This morning’s reading from the Gospel of John tells the very well – known story about Jesus cleansing the temple. The setting for this story takes place with Jesus traveling to Jerusalem with the disciples, to celebrate the Jewish Passover and cleansing is part of the celebration. The Passover is the greatest feast of the Jewish year.
Jesus had been many times to a Passover in Jerusalem, but the difference this time is that this is the first time He has attended during His public ministry. The temple courts would have been filled with thousands of Jewish pilgrims who had travelled from great distances to offer animal sacrifices and participate in religious ceremonies. They did not own livestock so they had to purchase them from the sellers at the Temple. There were also money changers to enable them to pay for the animals and also to pay the temple tax which could equate to the wages of two day’s work. The atmosphere would have been quite overpowering with the noise, the crush of so many people, due to the large number taking part in the celebration and the bustle of activity around the vendors sitting at their hundreds of tables.
I always like to picture these events and as I have mentioned in my previous words of wisdom I find holiday experiences help me to bring these passages alive for me. So this morning we are visiting Marrakesh. I visited Marrakesh, a city in Morocco, a few years ago and visited the main square where a massive market takes place. Like so many of the other hundred holidaymakers, from all over the world, I was mesmerised by the many tables displaying a variety of goods reflecting their culture and history. At times, the crowds could be quite frightening and the noise of all the different languages was difficult to absorb. However this did not detract from a truly unique experience for me and in a way perhaps has given me a little insight into the scene that Jesus was faced with when He entered the Temple.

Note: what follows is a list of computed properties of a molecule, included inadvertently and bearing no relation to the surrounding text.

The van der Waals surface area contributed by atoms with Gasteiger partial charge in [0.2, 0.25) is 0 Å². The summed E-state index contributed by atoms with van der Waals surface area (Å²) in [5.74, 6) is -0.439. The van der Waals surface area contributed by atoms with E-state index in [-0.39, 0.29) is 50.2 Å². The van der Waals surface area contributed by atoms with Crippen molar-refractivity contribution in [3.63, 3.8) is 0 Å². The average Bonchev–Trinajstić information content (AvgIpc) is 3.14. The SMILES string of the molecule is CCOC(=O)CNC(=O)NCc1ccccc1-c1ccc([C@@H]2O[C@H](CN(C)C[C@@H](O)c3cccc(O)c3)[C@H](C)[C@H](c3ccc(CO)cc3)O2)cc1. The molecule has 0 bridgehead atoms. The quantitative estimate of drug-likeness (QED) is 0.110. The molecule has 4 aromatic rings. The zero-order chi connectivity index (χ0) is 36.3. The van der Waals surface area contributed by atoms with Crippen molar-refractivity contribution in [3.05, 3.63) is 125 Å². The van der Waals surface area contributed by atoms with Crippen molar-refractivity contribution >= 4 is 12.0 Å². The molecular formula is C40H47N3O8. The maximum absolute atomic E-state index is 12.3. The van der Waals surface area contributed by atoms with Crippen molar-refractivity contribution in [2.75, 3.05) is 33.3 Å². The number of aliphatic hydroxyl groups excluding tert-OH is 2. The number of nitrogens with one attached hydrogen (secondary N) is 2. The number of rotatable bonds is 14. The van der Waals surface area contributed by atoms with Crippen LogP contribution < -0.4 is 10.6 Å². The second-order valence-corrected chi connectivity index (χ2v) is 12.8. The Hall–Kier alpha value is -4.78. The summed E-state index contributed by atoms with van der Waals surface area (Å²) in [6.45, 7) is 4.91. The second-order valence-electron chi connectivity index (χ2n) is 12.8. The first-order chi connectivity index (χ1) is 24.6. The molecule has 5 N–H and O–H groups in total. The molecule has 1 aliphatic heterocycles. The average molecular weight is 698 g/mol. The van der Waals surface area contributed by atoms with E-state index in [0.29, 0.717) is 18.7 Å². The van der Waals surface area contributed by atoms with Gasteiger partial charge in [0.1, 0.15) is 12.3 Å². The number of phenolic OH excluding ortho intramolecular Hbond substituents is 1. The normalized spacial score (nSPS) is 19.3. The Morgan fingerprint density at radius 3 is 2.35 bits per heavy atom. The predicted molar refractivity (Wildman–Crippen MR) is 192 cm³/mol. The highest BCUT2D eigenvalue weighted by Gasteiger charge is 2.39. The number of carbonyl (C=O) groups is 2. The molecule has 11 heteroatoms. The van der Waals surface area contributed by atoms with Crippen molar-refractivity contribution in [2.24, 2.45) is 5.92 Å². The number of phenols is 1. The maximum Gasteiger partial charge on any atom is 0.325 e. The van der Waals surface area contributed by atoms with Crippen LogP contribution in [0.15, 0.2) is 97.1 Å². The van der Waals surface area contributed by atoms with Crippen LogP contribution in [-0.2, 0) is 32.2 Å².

Jesus would have been aware of all this noise and activity and He may have noticed the heightened emotions and air of expectancy when the crowds saw Him enter the Temple, but his main thought would have been how could the people behave like this? The temple was supposed to be a place of worship, a place to meet God.
What Jesus saw, was that the sellers and money changers were exploiting the most vulnerable of people for their financial profit. They were there for their own greed which had nothing to do with worship and prayer and respecting God’s house.
What Jesus saw, was that the tables were set up in the outer court of the Temple which had been set aside especially for Gentiles to come and worship and develop a personal relationship with God.
What Jesus saw, was that this was not an outreach to the Gentiles. Instead of this being a house of worship it had been transformed into a house of merchandise where there was no sense of the presence of God.
In Mark’s Gospel Jesus said, “is it not written: “My house will be called a house of prayer for all nations?”
His actions of dispersing the animals and over turning the tables might indicate His first response was a feeling of anger but perhaps by taking the time to make a whip of cord demonstrates that it would give Him time to think carefully about how He would react and His anger was channelled into a display of authority, the authority to dictate what behaviour should be practiced in the temple.